House of Commons photo

Crucial Fact

  • His favourite word was quebec.

Last in Parliament September 2008, as Bloc MP for Saint-Lambert (Québec)

Won his last election, in 2006, with 45% of the vote.

Statements in the House

Denis Lazure February 25th, 2008

Mr. Speaker, if we could put a face on humanism in Quebec, it would be that of Denis Lazure, who is no longer with us.

Dr. Denis Lazure passed away on Saturday at the age of 82. He was one of the architects of a real revolution in psychiatry in Quebec. But most Quebeckers would know him for the very important role he played in René Lévesque's first government, in which he focused on defending the rights of the disabled. He had a long career that spanned over 50 years, during which he tenaciously fought against all kinds of social inequalities, injustices and prejudices.

Quebeckers will also remember his strong support for the sovereignty of Quebec, and the integrity, dedication and intelligence he brought to this noble struggle. Passion, compassion, action and persuasion typified this great social democrat.

My Bloc Québécois colleagues and I would like to offer our sincerest condolences to his wife, Anne-Marie, his children, and to all of his friends and family.

Business of Supply October 29th, 2007

Mr. Speaker, it is ironic that an hon. member from a party that denied the existence of the fiscal imbalance for years, from the height of his arrogance, condescension even, should ask me such a question.

I am no expert at accounting, but I would bring my colleague back to the debate before us today: it is a question of principle. Quebec was recognized as a nation. And as such, Quebec, through this motion presented by the Bloc Québécois—which is the embodiment of the aspirations, the needs and the grievances of all of Quebec society and of the National Assembly of Quebec—is entitled to demand the elimination of the federal spending power. That is the subject.

Business of Supply October 29th, 2007

Mr. Speaker, I think that the sentiments just expressed by my colleague are shared. It is also obvious that, on the plane of ideas, we are at diametrically opposite poles.

My colleague said that my ideas were an anachronism, that they were obsolete. It was only last year, as he himself mentioned, that the House of Commons finally recognized the existence of the Quebec nation. Recognizing the existence of a nation is more than a symbolic act. Nations, like individuals, have fundamental rights. The most fundamental of them is the right of a nation to itself control the social, economic and cultural development of its own society, that is, the right of self-determination.

One cannot, on the one hand, recognize that the Quebec nation exists and has the right to make choices different from those of Canada, and on the other, deny to it that right by maintaining the federal spending power of which we have been speaking since this morning. The spending power in areas of Quebec jurisdiction is a denial of our integrity, a denial of the Quebec nation.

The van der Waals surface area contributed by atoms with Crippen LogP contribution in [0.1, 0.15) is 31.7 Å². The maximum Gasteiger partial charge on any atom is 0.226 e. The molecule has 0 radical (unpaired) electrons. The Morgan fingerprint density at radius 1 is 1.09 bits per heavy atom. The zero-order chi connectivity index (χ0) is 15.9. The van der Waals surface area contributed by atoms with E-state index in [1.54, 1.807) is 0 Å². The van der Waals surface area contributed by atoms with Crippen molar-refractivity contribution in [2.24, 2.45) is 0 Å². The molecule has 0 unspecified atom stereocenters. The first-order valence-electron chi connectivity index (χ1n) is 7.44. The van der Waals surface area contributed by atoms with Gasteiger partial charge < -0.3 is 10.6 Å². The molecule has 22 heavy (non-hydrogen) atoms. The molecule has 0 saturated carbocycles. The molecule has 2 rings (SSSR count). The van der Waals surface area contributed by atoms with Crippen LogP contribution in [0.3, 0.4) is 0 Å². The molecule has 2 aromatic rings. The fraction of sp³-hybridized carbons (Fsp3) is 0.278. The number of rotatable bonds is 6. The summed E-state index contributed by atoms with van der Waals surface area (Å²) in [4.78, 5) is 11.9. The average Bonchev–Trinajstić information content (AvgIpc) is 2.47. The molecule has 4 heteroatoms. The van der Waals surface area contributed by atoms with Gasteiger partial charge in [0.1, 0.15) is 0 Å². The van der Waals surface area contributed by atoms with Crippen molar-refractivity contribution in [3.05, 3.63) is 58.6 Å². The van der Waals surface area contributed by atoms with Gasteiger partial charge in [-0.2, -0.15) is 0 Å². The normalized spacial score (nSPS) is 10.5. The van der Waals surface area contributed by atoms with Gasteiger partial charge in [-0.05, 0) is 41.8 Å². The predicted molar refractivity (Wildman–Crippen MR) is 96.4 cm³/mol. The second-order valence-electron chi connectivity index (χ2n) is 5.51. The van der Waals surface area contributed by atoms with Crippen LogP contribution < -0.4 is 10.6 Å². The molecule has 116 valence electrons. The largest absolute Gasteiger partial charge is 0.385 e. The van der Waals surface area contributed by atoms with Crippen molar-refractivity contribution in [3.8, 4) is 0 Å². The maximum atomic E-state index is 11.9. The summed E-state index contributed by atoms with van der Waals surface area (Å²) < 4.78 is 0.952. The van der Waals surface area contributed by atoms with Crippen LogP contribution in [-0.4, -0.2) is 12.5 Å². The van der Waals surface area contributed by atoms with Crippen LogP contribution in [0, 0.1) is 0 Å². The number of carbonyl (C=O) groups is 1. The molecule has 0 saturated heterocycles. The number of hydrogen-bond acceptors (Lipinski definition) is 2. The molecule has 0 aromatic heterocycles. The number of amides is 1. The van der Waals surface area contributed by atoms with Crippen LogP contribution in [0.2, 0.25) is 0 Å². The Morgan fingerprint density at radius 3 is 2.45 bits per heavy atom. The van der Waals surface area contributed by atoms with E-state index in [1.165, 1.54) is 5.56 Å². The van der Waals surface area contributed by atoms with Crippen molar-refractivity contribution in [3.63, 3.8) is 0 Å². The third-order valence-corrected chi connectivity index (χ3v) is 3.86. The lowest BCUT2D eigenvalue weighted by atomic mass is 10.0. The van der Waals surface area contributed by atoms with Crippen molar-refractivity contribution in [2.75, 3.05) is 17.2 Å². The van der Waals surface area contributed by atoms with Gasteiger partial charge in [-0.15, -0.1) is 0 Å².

I repeat: my colleague considered my comments to be an anachronism and obsolete. I do not think there us anything obsolete about the recognition of Quebec as a nation. It is something that took place just a few months ago.

Business of Supply October 29th, 2007

Mr. Speaker, I would note, before beginning, that I am sharing the time available to me with the member for Argenteuil—Papineau—Mirabel.

I would like to congratulate the member for Papineau on the motion she has introduced for public debate today. I would also congratulate my colleagues in the Bloc. Listening to them since this morning, we might well conclude that the case is almost closed and the masks keep falling away. I will therefore avoid lapsing into condescension and redundancy.

However, I would like to recognize the decision by the Conservative government and the two other opposition parties to participate in this debate in spite of the difficulties it apparently causes them in terms of Quebec. I say difficulties, because they must be aware of the unanimous opinion of the National Assembly of Quebec on the subject we are discussing here today.

By their positions, in fact by their past and present posturing, as confirmed by their votes right here in this House, they crystallize a tried and true tradition in federal politics. They could not care less about the unanimous opinions of the National Assembly of Quebec. The most unfortunate thing is that they have among them sons and daughters of Quebec who claim to speak for Quebec.

While they may be the elected representatives of the Quebec people, they do not dare to explain to their party, in government or in opposition, that it is unwise, to say the least, to scorn the National Assembly of Quebec. Yesterday, today, and time after time, the Quebec nation is cheated by its federalist members, who are intoxicated by the simple fact that they help to provide alibis for the government team.

They sacrifice the interests of the Quebec nation to those of the Canadian nation. What words can we use for that kind of behaviour? We must recognize that Quebeckers place enormous trust in representatives who are totally loyal to them, who demand respect for their rights in a parliament where a majority represents another nation. They are worthy, and they speak the truth. We are those people. That is why I am proud to be one of those representatives.